Registered nurses (RNs) possess adequate skills that guide them when providing personalized and timely medical services to their patients. Due to the complexity of the profession, such experts are allowed to delegate various nontechnical activities to unlicensed assistive personnel (UAP). In my state, the relevant board of nursing has a framework outlining the duties and activities that should or should not be delegated to such UAPs. This paper begins by describing the roles of UAPs and RNs in the nursing environment and their relation to delegation. It goes further to discuss how the ICU environment differs from a general medical-surgical unit when it comes to the roles RNs can assign to UAPs.
Roles of UAPs and RNs in Delegation
The State Board of Nursing offers guidelines and control mechanisms intended to safeguard the process and help meet the changing needs of the targeted patients. UAPs are identified as paraprofessionals included in the care delivery field to help individuals to record improved medical outcomes. According to the board, such workers are expected to undertake various simple tasks. Some of these roles include observing patients, capturing and entering personal details, and reporting clinical occurrences. They can monitor the behavior and emotional well-being of an assigned patient. Additional tasks these individuals perform include reading body temperature, weight, and pressure (Weiss & Tappen, 2014). The State Board of Nursing identifies UAPs as helpers who can perform various duties RNs delegate to offer proper care to patients depending on their personal health demands.
The identifiable RN roles include observing and recording patients’ behaviors, performing necessary medical tests and examinations, providing counseling, and administering the right medication. These professionals need to complete clinical duties within their scope of practice. Under certain circumstances, RNs will delegate various tasks to UAPs following the formulated state code (Weiss & Tappen, 2014). Such RNs will assess the overall risk of the patient and the ability of the UAP to complete the intended task professionally. Additionally, RNs need to create desirable environments for a proper care plan. These initiatives will increase the chances of improved care delivery in the specific setting or medical unit.
The RN needs to remain accountable for the entire process of delegation. Specifically, the professional will have to assess and monitor the assigned tasks to ensure that they amount to effective nursing care. Before delegating the intended activities, it is appropriate that the professional assess the complexities and abilities of the specific UAPs. Such an approach required proper critical thinking skills while being aware of any possible harm (Weiss & Tappen, 2014). The practice setting should be favorable following the patient’s expectations (American Psychological Association, 2020). The RN needs to provide adequate training and education to the selected UAP based on such observations. The professional will document the UAP’s skill sets. RNs will provide a detailed evaluation plan for completing the delegated processes or procedures. Additionally, continuous evaluation of the delegated tasks is usually mandatory to reduce the chances of sentinel events in nursing care.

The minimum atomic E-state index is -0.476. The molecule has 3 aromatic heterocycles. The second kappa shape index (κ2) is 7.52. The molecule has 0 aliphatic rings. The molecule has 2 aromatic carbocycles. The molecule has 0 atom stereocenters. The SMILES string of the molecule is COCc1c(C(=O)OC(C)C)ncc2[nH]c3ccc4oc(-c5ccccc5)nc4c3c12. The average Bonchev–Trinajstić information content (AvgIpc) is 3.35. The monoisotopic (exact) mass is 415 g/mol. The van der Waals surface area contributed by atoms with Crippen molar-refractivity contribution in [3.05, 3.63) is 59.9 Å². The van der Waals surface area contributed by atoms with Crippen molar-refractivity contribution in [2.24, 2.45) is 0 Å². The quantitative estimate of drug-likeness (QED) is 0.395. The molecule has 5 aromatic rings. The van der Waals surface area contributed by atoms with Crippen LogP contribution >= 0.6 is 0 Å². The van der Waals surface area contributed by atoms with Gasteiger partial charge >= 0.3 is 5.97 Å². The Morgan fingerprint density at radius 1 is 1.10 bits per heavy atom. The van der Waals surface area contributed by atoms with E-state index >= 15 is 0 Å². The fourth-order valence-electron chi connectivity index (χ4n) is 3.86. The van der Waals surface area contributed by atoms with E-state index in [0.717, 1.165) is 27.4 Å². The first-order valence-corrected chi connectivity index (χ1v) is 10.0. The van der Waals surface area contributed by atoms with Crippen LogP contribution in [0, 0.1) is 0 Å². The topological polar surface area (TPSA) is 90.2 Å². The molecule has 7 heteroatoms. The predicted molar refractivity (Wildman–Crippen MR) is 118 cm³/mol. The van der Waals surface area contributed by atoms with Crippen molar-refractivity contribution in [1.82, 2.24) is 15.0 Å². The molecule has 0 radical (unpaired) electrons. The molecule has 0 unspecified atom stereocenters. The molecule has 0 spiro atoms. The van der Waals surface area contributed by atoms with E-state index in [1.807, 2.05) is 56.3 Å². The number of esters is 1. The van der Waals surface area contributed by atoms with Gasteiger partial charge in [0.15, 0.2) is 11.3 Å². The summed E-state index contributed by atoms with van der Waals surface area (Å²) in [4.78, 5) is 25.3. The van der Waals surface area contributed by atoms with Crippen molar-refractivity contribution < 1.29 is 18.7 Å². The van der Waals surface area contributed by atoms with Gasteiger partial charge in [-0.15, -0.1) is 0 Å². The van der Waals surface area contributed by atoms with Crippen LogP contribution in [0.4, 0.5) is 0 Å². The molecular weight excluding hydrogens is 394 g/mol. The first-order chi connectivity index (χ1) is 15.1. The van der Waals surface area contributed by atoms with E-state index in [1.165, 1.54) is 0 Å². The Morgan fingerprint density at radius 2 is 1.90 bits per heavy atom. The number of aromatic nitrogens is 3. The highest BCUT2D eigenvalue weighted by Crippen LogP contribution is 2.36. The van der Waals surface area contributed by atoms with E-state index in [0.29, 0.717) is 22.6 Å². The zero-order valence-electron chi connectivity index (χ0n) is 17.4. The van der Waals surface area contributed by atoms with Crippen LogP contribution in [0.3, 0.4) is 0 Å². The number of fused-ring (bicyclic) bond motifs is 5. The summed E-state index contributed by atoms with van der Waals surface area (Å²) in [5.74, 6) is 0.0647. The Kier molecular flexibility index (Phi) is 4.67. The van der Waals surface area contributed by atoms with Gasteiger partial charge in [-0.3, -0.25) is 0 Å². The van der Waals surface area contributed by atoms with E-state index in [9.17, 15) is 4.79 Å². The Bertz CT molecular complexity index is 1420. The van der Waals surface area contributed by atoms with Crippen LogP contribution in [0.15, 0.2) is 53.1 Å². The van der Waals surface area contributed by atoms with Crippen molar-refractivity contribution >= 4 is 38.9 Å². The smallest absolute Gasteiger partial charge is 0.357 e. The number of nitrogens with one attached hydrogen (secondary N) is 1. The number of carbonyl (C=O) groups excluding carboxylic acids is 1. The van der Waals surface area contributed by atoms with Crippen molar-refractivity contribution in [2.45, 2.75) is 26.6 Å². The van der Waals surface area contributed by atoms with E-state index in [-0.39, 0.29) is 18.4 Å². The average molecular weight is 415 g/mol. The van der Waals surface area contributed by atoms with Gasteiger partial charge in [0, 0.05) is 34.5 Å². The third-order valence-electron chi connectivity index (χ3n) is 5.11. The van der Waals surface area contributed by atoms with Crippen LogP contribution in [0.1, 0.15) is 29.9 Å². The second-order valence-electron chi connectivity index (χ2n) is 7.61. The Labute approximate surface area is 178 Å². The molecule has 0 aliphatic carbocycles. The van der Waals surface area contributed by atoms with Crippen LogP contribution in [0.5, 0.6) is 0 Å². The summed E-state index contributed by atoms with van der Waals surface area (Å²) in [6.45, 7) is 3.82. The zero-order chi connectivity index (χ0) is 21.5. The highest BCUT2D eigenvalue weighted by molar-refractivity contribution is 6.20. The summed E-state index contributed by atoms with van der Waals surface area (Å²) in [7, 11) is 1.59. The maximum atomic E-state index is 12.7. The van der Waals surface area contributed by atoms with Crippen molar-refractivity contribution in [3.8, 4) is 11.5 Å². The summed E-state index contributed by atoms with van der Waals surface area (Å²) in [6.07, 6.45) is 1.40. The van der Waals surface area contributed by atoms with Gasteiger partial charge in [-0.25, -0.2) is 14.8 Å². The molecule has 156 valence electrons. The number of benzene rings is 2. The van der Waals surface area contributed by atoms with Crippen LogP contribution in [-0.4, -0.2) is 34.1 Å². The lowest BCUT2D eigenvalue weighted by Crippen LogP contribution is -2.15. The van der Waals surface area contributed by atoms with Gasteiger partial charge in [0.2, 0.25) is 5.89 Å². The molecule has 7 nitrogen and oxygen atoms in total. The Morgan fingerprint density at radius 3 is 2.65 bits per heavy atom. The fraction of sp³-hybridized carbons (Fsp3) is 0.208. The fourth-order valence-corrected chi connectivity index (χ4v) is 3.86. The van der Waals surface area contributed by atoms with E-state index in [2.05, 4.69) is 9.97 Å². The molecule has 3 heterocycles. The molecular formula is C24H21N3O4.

ICU Environment, General Medical-Surgical Unit, and UAP
Throughout the delegation process, professional nurses should be willing to balance patients’ health expectations and the competencies of the available UAPs. In the medical-surgical ward, the affected patient tends to have predictable medical needs. On the other hand, the beneficiary in an intensive care unit (ICU) environment would require high-level, personalized, and professional competencies (Weiss & Tappen, 2014). Under this circumstance, RNs would be discouraged from delegating tasks in ICU settings since specialized knowledge, abilities, and judgments are critical. The professional would acknowledge that the duties of evaluation of medical services and continuous assessment cannot be delegated in the ICU environment. The ultimate aim is to monitor the changing health status of the targeted patient.
On the other hand, the medical-surgical environment is characterized by patients whose needs are predictable and understandable. RNs could rely on this understanding to delegate a wide range of tasks since they do not professional skills and timely judgment. Some of the activities that RNs can assign to UAPs include bathing, measuring height and other vital signs, and dressing (Bakr, 2021). The UAPs will collaborate with RNs for the overall well-being of the patient and respond to the available medical care in the medical-surgical unit. This analysis reveals that RNs should avoid delegating tasks in ICU environments due to the uncertain status of the patients involved.
The concept of delegation is evidence-based and capable of allowing RNs to coordinate with skilled UAPs in care delivery. Throughout such a process, the RN should remain committed and monitor the process of care. Some key responsibilities of RNs throughout the delegation process include the development of proper plans, continuous evaluation, and supervision. These activities are practical and appropriate for patients in medical-surgical units whose healthcare needs remain predictable. The process would be ineffective in ICU settings whereby the involved patients require care delivery tasks associated with specialized medical skills.
American Psychological Association. (2020). Publication manual of the American Psychological Association (7th ed.). American Psychological Association.
Bakr, M. M. (2021). An exploration to the relationship between unlicensed assistive personnel role and patient safety. American Journal of Nursing and Health Sciences, 2(4), 105-112. Web.
Weiss, S. A., & Tappen, R. M. (2014). Essentials of nursing leadership and management (6th ed.). F. A. Davis Company.